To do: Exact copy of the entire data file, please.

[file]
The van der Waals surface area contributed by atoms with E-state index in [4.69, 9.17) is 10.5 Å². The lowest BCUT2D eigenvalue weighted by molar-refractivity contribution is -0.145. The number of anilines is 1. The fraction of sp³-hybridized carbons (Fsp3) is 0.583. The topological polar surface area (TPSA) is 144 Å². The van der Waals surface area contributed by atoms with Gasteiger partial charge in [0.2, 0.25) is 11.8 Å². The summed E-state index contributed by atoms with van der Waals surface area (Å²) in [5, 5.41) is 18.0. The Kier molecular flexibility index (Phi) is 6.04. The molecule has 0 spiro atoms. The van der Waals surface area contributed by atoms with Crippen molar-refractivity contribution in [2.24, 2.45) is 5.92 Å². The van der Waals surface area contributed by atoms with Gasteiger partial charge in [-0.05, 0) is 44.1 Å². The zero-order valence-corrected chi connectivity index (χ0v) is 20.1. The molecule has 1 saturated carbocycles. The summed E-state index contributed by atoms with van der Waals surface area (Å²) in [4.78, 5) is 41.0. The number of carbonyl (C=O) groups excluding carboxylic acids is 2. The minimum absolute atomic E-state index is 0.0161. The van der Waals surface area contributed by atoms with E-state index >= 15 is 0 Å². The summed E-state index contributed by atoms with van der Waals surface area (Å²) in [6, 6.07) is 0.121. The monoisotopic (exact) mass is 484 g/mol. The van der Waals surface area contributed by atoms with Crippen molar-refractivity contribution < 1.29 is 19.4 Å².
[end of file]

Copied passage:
The van der Waals surface area contributed by atoms with E-state index in [4.69, 9.17) is 10.5 Å². The lowest BCUT2D eigenvalue weighted by molar-refractivity contribution is -0.145. The number of anilines is 1. The fraction of sp³-hybridized carbons (Fsp3) is 0.583. The topological polar surface area (TPSA) is 144 Å². The van der Waals surface area contributed by atoms with Gasteiger partial charge in [0.2, 0.25) is 11.8 Å². The summed E-state index contributed by atoms with van der Waals surface area (Å²) in [5, 5.41) is 18.0. The Kier molecular flexibility index (Phi) is 6.04. The molecule has 0 spiro atoms. The van der Waals surface area contributed by atoms with Crippen molar-refractivity contribution in [2.24, 2.45) is 5.92 Å². The van der Waals surface area contributed by atoms with Gasteiger partial charge in [-0.05, 0) is 44.1 Å². The zero-order valence-corrected chi connectivity index (χ0v) is 20.1. The molecule has 1 saturated carbocycles. The summed E-state index contributed by atoms with van der Waals surface area (Å²) in [4.78, 5) is 41.0. The number of carbonyl (C=O) groups excluding carboxylic acids is 2. The minimum absolute atomic E-state index is 0.0161. The van der Waals surface area contributed by atoms with E-state index >= 15 is 0 Å². The summed E-state index contributed by atoms with van der Waals surface area (Å²) in [6, 6.07) is 0.121. The monoisotopic (exact) mass is 484 g/mol. The van der Waals surface area contributed by atoms with Crippen molar-refractivity contribution < 1.29 is 19.4 Å².